This entire chapter of Romans is about God’s care for us in our suffering. Unfortunately some passages are used out of context, twisted in their meaning, and thus become annoying. So that verse 28, “We know that all things work together for good for those who love God, who are called according to his purpose.” Becomes distorted to mean that God won’t allow bad things to happen to those who truly love Jesus. But this is not the meaning of a verse that is in the middle of a passage about suffering. In the context of suffering, Paul is telling his audience, including us, that this present suffering…this present difficulty is not the end. But just as Jesus suffered and died and rose again, we too have that promise of new life. Sometimes that promise is most profound and understandable when we are in the presence of death. It is this promise that can free us to truly live for today.
And this takes me to what has always been the most helpful passage in all of scripture…for me. I call this section the “there is no worse thing that can happen clause.”
“What then are we to say about these things? If God is for us, who is against us? He who did not withhold his own Son, but gave him up for all of us, will he not with him also give us everything else? … Who will separate us from the love of Christ? Will hardship, or distress, or persecution, or famine, or nakedness, or peril, or sword? …
No, in all these things we are more than conquerors through him who loved us. For I am convinced that neither death, nor life, nor angels, nor rulers, nor things present, nor things to come, nor powers, nor height, nor depth, nor anything else in all creation, will be able to separate us from the love of God in Christ Jesus our Lord.”
The no worse thing that can happen clause… Paul is convinced, and through his words we too can be convinced, that nothing can ever separate us from the love of God. That means that in the midst of struggle… of turmoil… of frustration… of suffering… of not knowing what tomorrow will bring… In all this we are guaranteed the love of God, the love of Jesus, the presence of the Holy Spirit. Not because we deserve this love and presence, but because that very love guarantees it.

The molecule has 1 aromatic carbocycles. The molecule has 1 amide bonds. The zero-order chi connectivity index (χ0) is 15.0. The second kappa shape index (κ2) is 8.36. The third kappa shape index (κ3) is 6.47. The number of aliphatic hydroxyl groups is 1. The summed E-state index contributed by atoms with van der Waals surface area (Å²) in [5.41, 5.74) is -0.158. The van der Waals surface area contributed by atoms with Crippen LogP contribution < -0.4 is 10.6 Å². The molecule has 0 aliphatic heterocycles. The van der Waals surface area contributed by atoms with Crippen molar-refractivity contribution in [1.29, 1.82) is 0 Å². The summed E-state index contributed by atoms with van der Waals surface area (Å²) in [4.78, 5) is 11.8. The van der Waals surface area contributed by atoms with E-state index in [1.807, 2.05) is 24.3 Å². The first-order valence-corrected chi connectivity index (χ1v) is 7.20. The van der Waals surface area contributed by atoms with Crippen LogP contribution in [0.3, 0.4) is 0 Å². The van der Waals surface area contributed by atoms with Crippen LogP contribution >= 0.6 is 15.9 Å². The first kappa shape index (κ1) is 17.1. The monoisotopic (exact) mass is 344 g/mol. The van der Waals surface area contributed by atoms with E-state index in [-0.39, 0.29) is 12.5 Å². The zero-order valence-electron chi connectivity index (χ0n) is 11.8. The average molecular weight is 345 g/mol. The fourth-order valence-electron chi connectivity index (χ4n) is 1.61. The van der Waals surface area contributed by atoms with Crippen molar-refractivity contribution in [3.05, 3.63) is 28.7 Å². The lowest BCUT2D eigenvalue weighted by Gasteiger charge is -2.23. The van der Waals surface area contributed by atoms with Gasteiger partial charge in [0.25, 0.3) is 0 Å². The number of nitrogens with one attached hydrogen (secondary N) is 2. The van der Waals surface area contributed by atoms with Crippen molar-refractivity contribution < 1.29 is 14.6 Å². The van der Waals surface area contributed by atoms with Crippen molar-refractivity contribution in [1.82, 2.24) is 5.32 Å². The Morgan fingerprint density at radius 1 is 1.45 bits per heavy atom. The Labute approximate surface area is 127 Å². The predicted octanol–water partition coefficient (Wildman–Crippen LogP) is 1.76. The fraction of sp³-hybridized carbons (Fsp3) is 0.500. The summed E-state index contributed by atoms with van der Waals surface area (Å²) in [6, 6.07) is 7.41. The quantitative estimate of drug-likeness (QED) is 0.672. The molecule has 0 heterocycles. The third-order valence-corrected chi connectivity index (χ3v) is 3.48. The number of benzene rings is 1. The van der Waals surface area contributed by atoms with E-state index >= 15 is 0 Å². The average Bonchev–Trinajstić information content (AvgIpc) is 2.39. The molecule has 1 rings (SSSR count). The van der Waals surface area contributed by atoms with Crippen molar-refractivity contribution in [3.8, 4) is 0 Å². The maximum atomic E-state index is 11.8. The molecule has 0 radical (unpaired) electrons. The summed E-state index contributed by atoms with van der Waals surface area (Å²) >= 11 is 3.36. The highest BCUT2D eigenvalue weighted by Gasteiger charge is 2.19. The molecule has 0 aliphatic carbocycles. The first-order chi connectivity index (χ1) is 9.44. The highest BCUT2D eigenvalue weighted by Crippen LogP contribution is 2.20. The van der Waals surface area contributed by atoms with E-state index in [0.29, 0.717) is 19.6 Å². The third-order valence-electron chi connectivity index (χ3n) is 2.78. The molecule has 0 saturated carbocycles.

Maybe you too struggle in prayer… that’s ok because the Spirit intercedes for you.
Maybe you’ve been hurt by words that imply your present struggle (or our present struggle) is what God wants to have happen. No, our struggles are human made…but mysteriously, in the midst of the struggle we can become stronger… which means something good can come out of that struggle.
Maybe you’ve felt alone or unworthy of God’s love. Maybe someone has told you that you must change something about yourself to receive this love. Know this. God loves you! And there is absolutely no way you will ever be separated from this love.
I think we are living in hard times. We are living in a time where we are told to fear our neighbor and to only take care of ourselves. We see suffering around us. Some of us are suffering now. This is the reality of life. But this is not the only reality.
The other, more powerful reality is that God loves each of us… and there is absolutely nothing that can ever separate us from that love. May that love empower us to boldly live, loving God and loving our neighbor.